All those contrivances must have taxed the ingenuity of the architect and the engineers of the Company, as they indicate novel contrivances, in this country at least. As, according to Walpole, and many “who believe in him, that every man has his price, it may he said that unassailable locks and safes must be under the care of some one, and in proportion to the treasures so carefully guarded, so may temptations be offered to corrupt tho custodian or custodians. Mr. Whichcord, in his most appropriate speech, in answer to the Lord Mayor’s appeal on Tuesday last, said they had even provided for such a contingency, but in what manner, of course, he did not communicate.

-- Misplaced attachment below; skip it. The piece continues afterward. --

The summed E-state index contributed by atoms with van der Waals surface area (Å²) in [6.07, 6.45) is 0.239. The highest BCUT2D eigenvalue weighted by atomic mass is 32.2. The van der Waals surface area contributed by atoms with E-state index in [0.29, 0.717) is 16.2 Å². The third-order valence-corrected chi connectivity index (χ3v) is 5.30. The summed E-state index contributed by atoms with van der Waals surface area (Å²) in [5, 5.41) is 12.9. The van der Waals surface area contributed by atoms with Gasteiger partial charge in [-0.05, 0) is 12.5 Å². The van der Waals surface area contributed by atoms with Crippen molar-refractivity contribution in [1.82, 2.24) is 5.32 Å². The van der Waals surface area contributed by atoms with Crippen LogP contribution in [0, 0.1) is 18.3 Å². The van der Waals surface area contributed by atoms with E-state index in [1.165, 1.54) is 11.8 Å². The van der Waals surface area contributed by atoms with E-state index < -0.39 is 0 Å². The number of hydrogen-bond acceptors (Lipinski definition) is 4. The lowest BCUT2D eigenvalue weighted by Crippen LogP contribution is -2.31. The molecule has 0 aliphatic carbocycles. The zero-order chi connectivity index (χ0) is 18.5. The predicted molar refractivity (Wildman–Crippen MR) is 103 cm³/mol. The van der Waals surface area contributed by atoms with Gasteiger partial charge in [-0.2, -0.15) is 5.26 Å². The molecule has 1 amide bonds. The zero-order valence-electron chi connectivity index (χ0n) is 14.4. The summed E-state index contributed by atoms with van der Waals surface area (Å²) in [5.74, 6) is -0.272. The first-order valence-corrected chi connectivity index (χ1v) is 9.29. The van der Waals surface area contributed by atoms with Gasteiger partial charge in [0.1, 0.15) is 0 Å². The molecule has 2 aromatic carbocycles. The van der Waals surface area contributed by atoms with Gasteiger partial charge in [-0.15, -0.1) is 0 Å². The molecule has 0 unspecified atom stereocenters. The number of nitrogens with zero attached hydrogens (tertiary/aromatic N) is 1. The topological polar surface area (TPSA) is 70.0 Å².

One of the most interesting matters connected with the operations of the company is the finding of antiquities of great variety and of great value, about which we shall say more next week, when we hope to illustrate some of the rare specimens of Roman art discovered.”